Labour says its plans to abolish upward-only rent reviews could save up to 15,000 retail jobs.
The party today said it would enact legislation to abolish upward-only rent reviews as a priority for all commercial leases. As an interim measure, it would appoint a commercial rents ombudsman to adjudicate on rents that had the potential to cause a business fail.
It says the proposals are a response to the suffering of the retail sector resulting from the “property bias” of Fianna Fáil’s economic policy.
Labour says this has seen revenues plunge after the dramatic collapse of the property bubble, with retailers trapped in upward-only leases while consumer demand stagnates.
“These rents were set at the top of the property bubble, so what you have is boomtime rents and recession-time retail incomes,” said Labour’s retail sector spokesman Ciaran Lynch.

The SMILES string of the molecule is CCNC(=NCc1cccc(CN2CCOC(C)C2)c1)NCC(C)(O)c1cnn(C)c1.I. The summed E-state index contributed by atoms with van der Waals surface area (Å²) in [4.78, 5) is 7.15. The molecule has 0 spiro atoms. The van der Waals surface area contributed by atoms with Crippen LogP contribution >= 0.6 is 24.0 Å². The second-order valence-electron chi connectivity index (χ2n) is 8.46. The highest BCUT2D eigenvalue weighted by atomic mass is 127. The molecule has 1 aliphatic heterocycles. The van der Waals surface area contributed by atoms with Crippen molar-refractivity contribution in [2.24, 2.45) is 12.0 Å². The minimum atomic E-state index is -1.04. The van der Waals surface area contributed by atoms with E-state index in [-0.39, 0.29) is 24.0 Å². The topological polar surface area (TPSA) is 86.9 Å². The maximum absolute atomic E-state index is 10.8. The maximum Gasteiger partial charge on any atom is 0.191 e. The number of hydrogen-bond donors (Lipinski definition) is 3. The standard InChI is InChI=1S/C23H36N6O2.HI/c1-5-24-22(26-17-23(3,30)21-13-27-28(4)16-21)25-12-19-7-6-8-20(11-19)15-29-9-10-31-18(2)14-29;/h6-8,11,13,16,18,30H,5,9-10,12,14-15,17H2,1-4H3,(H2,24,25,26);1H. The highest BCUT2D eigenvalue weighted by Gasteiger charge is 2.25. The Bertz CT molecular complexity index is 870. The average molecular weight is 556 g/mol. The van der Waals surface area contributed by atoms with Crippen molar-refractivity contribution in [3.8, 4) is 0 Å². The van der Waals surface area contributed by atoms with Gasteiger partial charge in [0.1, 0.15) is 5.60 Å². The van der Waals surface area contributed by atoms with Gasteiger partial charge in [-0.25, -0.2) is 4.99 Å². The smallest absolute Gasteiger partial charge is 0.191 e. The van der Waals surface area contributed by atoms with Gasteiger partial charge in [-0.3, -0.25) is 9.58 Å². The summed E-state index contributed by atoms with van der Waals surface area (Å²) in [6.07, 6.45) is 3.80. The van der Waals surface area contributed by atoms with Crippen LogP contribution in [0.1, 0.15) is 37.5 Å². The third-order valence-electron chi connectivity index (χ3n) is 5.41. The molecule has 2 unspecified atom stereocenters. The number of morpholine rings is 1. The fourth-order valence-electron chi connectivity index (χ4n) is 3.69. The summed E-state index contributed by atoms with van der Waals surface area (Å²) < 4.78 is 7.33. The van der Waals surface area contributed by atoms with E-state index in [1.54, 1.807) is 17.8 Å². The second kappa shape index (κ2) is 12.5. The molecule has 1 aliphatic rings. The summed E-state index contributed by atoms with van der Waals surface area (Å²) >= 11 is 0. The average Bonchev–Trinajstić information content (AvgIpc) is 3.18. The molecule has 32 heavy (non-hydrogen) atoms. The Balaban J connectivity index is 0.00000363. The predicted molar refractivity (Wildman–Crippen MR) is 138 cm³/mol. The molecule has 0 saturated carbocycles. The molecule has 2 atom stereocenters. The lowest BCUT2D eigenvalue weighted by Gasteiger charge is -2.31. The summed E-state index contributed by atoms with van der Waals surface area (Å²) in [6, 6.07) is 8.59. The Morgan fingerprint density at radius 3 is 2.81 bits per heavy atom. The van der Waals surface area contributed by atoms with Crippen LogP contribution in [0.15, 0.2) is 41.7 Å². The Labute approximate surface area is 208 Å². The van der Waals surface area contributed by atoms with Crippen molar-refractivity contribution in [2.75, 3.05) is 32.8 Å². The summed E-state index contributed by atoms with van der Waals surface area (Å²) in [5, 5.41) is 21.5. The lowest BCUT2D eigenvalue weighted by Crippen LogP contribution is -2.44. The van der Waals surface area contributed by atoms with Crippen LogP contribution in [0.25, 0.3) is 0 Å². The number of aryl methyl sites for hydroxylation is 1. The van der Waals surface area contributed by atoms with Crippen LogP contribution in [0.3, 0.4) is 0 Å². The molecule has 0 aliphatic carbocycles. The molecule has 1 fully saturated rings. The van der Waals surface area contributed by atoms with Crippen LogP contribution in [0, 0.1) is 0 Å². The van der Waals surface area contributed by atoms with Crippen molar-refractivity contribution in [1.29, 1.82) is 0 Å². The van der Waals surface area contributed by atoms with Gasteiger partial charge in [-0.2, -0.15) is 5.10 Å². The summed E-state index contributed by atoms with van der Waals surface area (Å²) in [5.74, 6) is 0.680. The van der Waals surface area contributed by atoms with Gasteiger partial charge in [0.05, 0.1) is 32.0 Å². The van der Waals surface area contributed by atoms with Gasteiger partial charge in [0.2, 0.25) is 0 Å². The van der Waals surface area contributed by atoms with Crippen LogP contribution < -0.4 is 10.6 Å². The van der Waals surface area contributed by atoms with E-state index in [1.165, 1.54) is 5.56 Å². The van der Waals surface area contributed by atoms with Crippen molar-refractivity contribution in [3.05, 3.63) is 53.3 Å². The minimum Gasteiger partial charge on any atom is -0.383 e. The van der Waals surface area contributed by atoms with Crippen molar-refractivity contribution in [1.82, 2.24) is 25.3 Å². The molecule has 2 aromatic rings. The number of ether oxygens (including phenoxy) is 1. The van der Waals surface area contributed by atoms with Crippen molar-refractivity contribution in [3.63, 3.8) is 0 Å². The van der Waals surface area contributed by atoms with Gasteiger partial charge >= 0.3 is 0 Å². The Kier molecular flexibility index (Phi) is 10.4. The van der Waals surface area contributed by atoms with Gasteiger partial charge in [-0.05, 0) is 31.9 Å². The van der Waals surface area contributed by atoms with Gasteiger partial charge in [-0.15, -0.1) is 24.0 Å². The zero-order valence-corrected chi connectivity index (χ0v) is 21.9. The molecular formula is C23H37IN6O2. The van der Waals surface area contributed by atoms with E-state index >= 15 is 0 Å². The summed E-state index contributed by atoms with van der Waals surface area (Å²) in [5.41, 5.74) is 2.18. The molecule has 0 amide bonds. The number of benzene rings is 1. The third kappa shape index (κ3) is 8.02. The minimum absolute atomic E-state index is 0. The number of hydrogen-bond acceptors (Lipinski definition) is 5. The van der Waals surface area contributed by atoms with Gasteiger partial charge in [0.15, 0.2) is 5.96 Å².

Labour published its proposals at a press conference in Korky’s shoe shop on Dublin’s Grafton Street, where the owner, John Corcoran, said he was paying over €500,000 a year in rent on a 35-year lease with no break.
Mr Corcoran said property owners were destroying jobs through upward-only rent clauses and the banks had contributed to the problem by lending money on the lease rather than the value of the property.
Labour’s justice spokesman Pat Rabbitte pointed out that prime rents increased by 240 per cent between 2000 and 2007, while the consumer price index went up by 30 per cent during this time.
Labour was satisfied that a ban on upward-only rent reviews could be introduced through legislation and a referendum would not be needed, Mr Lynch said.
Best of luck with that, lads. Plenty of institutions will fight that to the death!